Carlos Repuestodelatabla
"Thoroughly researched" would be an understatement. A close look at an unusual scene, probably more of a scene than we thought. Not a lot of wonderful or charismatic people - Neil Young comes off best - and a lot of time is spent, perhaps justifiably, on Jackson Browne, but it makes one realise how much songwriting was at the centre of all this. Hoskins is a fine writer and this could hardly be bettered as a history.
Really gives you a good look at both the professional and the personal lives of everybody. It's always interesting and informative and good to learn more about different cultures, but neither the business nor the lifestyle is at all appealing to me, so although it is a good book, it's just not that much fun to read about unhappy people. Spend the whole day feeling sorry for them--even during their good times.
Barney got this one right. An exciting page turner with all the right details about all the right artists. The flow was exceptional and the period of music was wrapped up exceptionally. A must read for anyone born in the sixties because you were raised on this music and the stories behind the music are as exciting as the artists and what they created in the late sixties and 1970s.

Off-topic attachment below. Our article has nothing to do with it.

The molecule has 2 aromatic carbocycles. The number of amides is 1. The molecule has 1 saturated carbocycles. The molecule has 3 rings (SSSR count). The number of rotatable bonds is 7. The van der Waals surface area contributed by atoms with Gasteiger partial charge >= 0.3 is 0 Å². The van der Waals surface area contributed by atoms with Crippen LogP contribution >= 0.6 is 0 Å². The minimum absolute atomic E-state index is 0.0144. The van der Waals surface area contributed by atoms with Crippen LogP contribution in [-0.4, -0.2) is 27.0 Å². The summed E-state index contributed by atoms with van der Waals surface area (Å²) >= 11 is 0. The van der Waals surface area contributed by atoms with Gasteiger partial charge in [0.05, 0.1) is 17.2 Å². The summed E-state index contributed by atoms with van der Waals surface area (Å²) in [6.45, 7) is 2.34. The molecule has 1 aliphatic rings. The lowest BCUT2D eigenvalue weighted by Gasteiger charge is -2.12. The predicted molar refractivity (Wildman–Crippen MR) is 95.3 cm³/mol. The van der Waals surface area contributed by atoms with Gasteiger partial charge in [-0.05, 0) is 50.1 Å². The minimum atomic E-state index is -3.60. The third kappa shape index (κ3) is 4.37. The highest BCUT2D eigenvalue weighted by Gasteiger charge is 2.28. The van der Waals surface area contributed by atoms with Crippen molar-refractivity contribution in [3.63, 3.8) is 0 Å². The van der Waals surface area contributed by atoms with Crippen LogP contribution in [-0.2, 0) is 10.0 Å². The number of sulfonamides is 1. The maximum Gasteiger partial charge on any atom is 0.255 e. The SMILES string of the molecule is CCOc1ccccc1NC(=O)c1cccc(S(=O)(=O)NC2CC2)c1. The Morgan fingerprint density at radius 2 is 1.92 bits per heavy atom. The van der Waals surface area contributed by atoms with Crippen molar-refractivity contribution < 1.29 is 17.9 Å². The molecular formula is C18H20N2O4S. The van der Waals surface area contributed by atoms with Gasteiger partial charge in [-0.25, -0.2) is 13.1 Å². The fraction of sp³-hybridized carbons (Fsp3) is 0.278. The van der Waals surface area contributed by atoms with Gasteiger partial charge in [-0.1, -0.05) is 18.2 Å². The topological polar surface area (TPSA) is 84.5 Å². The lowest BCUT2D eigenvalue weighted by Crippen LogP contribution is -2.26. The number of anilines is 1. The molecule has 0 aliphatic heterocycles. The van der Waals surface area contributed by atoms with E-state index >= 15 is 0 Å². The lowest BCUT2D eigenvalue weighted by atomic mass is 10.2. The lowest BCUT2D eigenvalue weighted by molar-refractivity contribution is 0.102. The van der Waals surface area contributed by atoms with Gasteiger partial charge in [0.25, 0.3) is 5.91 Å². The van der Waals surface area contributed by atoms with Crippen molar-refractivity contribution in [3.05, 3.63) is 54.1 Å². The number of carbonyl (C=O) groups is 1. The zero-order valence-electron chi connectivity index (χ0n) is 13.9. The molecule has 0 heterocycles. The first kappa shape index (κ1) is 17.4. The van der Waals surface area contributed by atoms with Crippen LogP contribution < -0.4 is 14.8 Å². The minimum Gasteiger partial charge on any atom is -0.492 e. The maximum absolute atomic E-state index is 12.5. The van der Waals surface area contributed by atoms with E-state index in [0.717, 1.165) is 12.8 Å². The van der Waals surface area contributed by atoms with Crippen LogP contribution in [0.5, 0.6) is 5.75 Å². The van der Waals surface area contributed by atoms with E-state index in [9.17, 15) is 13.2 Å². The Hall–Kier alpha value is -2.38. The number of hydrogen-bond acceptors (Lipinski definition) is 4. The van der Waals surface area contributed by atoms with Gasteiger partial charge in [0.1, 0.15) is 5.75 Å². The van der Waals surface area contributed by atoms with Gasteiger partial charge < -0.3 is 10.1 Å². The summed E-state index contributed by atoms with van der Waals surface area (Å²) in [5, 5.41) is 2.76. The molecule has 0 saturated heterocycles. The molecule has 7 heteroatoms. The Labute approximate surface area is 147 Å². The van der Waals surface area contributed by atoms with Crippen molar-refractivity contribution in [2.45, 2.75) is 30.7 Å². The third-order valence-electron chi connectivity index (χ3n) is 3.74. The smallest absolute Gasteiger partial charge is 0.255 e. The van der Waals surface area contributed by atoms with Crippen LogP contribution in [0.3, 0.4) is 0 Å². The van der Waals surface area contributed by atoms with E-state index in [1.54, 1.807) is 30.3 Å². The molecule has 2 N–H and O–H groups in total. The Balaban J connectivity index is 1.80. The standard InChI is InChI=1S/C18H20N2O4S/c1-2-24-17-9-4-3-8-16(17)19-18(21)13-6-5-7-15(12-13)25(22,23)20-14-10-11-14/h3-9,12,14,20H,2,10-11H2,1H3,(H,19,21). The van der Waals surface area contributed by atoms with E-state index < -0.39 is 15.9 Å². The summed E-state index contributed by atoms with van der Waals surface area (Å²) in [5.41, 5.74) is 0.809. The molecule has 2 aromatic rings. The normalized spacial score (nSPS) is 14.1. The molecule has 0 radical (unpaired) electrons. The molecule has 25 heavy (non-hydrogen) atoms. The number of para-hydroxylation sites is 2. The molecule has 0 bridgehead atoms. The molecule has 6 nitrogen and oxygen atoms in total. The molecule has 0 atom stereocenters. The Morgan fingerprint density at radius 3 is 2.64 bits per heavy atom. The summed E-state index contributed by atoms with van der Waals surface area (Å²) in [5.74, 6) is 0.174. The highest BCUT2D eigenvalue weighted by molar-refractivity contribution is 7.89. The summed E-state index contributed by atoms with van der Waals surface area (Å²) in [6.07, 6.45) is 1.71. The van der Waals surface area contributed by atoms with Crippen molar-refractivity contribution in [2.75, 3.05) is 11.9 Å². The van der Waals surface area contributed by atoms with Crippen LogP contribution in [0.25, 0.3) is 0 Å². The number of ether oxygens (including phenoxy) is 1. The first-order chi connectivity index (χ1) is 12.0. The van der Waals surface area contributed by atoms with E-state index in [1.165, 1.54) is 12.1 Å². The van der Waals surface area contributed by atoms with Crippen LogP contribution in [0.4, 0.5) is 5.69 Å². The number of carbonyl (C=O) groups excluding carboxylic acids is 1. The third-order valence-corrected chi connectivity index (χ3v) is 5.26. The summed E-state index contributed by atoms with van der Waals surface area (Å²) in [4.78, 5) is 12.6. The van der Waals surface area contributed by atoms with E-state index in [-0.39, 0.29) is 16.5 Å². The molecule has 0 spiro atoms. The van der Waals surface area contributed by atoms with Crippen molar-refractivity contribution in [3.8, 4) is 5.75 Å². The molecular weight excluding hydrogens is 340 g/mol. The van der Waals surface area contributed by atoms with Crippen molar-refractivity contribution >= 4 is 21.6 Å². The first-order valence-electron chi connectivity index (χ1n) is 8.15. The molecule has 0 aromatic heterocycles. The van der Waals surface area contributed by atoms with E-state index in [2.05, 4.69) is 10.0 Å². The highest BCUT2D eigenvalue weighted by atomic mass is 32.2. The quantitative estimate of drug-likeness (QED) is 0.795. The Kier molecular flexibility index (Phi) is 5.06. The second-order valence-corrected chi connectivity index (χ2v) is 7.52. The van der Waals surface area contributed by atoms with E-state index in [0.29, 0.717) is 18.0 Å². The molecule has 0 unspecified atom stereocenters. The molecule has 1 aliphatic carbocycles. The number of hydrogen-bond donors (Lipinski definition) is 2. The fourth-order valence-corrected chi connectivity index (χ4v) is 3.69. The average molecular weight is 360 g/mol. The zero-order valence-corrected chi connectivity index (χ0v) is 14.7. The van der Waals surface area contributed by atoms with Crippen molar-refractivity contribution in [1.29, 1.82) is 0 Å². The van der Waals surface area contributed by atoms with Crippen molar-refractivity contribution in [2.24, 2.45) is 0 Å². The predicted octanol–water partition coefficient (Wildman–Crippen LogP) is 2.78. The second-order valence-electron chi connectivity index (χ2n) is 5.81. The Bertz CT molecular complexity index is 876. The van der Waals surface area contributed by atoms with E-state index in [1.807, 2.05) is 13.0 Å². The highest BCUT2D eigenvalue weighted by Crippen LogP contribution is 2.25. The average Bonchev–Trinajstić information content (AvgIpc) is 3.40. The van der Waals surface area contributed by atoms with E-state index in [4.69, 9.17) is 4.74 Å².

Michael D
The hippies go to hell. Excellent account of the coke-fuelled 70's Californian singer/songwriter scene. What a bunch of assholes! Jackson Browne is one of the few to emerge with his honour intact - most of the others come across as ridiculous, self-obsessed brats. Hoskyns, as always, covers the ground very well and writes superbly. One of the better music books out there for sure.
Chris Gager
Pretty sure I read this about 5-10 years ago. Didn't stickin my memory very well since I just now remembered it and had to do some searching to get the title. Lots of LA stories including peripheral stuff about a favorite band of mine, Spirit, who lived in Topanga and encountered Charlie Manson. Manson was a hanger on at the time trying to sell songs. Date read is a guess.
Nov 02, 2007 Helen rated it 5 of 5 stars  ·  review of another edition
Recommends it for: people who love the California country/rock/singer-songwriter's of the 70's
I worked in record shops during high school and college, I grew-up on this music. I still feel that these artist's made the best music ever pressed to vinyl (yeah I said vinyl). I still can't believe John Hall is a congressmen now :)- who would have thunk :). Springsteen sang about glory days, for me that is what this era of music was and still is.Long may the music run.
Hoskyns' infatuation with the mythic culture of southern California in the 60s and 70s is evident in his depiction of the people and circumstances that produced much of the best music of those years. He describes an era of magic and gives detailed background to the rise of singer/songwriters, revealing their vulnerability to the evolving culture.
Tom Higley
Still in process here. But I graduated from high school in 1972. Everything in the first couple of chapters reads like what I remember from the late sixties and early seventies. And this book is talking about the folks that walked on water: Buffalo Springfield, The Byrds, Crosby, Stills, Nash & Young, Joni Mitchell, James Taylor . . . and more.